It is possible that improvement in reasoning skills could be brought about by changes to any of these three types of processes. Studying mathematics could alter the Type 1 processes that focus our attention on certain aspects of a prob- lem. Alternatively it could improve algorithmic level capacity for or efficiency of effortful reasoning. Finally, it could be that studying mathematics alters the reflective level making the reasoner more willing to put effort into thinking. Alternatively to domain-general factors, a source of improvement in reasoning could be what Stanovich (2009a) termed “mindware”. Mindware consists of domain-specific knowledge, rules and procedures that can be explicitly recalled from memory to aid in solving specific problems, rather than being useful for reasoning more generally. Perhaps knowledge, rules or procedures are taught in mathematics that assist reasoners when solving certain types of tasks.
Type 1 processing is best studied by reaction time or time-limited accuracy measures due to their speed and automaticity (Gillard, 2009; Evans & Curtis- Holmes, 2005). Such methods allow initial responses to be isolated from later
responses that are based on Type 2 processing, but they require computer- based administration and as such were not suitable for the study reported in this chapter (where measures were all administered on paper in schools). In- stead, the role of Type 1 processing in the differences between mathematicians’ and non-mathematicians’ reasoning behaviour is explored in Chapter 8. Here, the algorithmic and reflective levels of Type 2 processing are investigated as potential mechanisms for improvement in reasoning skills.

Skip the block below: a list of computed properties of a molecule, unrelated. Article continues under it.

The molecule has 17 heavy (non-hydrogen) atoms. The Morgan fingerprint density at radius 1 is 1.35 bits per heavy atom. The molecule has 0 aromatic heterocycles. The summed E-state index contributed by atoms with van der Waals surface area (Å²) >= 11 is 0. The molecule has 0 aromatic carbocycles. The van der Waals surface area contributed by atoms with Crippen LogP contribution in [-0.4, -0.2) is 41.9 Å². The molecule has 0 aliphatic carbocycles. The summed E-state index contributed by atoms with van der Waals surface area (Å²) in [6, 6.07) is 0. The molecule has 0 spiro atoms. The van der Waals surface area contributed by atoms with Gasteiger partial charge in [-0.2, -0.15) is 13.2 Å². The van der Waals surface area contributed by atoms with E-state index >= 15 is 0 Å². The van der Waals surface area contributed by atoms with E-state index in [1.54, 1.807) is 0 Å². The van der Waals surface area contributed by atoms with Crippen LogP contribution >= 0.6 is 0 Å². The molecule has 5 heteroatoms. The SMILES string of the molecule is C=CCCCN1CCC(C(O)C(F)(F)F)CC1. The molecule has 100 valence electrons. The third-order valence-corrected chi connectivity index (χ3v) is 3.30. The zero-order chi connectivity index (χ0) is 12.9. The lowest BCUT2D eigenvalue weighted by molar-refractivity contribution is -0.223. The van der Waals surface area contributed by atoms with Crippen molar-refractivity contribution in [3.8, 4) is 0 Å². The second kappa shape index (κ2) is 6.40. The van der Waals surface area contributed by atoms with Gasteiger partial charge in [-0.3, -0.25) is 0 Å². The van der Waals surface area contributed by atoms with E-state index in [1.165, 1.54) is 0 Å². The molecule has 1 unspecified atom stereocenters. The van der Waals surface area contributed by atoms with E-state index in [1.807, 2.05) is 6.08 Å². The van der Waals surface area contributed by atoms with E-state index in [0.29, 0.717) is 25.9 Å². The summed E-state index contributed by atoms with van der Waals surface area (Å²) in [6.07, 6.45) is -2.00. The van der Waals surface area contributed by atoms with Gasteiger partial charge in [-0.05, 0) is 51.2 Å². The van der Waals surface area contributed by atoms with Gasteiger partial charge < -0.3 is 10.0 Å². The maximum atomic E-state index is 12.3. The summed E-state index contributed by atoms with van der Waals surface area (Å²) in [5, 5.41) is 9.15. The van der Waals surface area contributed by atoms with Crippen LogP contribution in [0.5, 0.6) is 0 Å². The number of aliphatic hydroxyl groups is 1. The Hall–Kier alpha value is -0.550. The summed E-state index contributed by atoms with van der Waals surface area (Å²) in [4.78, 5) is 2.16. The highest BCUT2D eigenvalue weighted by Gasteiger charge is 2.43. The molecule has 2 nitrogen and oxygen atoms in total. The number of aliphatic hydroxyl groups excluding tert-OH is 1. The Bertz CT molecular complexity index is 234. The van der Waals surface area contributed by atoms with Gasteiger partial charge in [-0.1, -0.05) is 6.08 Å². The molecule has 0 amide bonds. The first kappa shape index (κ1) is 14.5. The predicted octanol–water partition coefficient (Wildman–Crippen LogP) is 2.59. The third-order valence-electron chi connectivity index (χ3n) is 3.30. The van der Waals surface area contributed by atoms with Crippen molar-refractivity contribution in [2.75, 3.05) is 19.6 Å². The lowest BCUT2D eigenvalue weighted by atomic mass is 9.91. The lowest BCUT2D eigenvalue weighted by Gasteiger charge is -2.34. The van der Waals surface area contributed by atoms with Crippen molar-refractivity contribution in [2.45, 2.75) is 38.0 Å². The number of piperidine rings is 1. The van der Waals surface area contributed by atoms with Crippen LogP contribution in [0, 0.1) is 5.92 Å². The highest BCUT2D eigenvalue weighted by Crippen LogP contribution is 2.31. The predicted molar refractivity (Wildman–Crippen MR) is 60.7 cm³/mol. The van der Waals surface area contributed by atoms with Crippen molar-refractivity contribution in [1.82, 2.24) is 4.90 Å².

The algorithmic level can be assessed via measures of intelligence and exec- utive functions, which reflect cognitive capacity and efficiency. The relationship between executive functions and reasoning skills is investigated separately in Chapter 9, while intelligence is considered here. If studying mathematics is as- sociated with improved reasoning skills due to an increase in the capacity for Type 2 processing then this may be reflected in an increased score on intelligence tests. A subset of items from Raven’s Advanced Progressive Matrices (RAPM, Raven et al., 1998) were included as a measure of intelligence in the main study presented below to allow for such a mechanism to be identified. As noted in Chapter 2, RAPM is a non-verbal pattern completion task that is thought to be the best single measure of general intelligence (Jensen, 1998). A time-limited subset of items selected for a student population has been shown to have an ac- ceptable split-half reliability of .79 (Stanovich & Cunningham, 1992). This also allowed between-groups differences in intelligence at Time 1 to be controlled for (see the discussion on quasi-experimental methods in Chapter 3).